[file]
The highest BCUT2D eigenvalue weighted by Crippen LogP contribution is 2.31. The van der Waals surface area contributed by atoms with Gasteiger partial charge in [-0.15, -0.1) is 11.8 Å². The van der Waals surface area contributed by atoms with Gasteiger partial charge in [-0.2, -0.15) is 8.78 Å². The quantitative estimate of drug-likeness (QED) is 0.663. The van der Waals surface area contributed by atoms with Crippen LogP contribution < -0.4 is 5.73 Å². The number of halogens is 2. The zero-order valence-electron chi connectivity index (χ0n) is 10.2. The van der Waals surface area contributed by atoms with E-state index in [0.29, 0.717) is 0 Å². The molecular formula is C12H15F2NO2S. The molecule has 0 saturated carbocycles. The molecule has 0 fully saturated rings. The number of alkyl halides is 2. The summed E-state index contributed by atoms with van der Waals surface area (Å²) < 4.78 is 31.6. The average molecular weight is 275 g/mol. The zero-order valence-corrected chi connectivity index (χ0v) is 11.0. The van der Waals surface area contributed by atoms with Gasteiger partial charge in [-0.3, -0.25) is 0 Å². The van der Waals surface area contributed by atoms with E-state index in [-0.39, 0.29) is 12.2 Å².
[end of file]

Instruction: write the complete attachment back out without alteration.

The highest BCUT2D eigenvalue weighted by Crippen LogP contribution is 2.31. The van der Waals surface area contributed by atoms with Gasteiger partial charge in [-0.15, -0.1) is 11.8 Å². The van der Waals surface area contributed by atoms with Gasteiger partial charge in [-0.2, -0.15) is 8.78 Å². The quantitative estimate of drug-likeness (QED) is 0.663. The van der Waals surface area contributed by atoms with Crippen LogP contribution < -0.4 is 5.73 Å². The number of halogens is 2. The zero-order valence-electron chi connectivity index (χ0n) is 10.2. The van der Waals surface area contributed by atoms with E-state index in [0.29, 0.717) is 0 Å². The molecular formula is C12H15F2NO2S. The molecule has 0 saturated carbocycles. The molecule has 0 fully saturated rings. The number of alkyl halides is 2. The summed E-state index contributed by atoms with van der Waals surface area (Å²) < 4.78 is 31.6. The average molecular weight is 275 g/mol. The zero-order valence-corrected chi connectivity index (χ0v) is 11.0. The van der Waals surface area contributed by atoms with Gasteiger partial charge in [-0.3, -0.25) is 0 Å². The van der Waals surface area contributed by atoms with E-state index in [-0.39, 0.29) is 12.2 Å².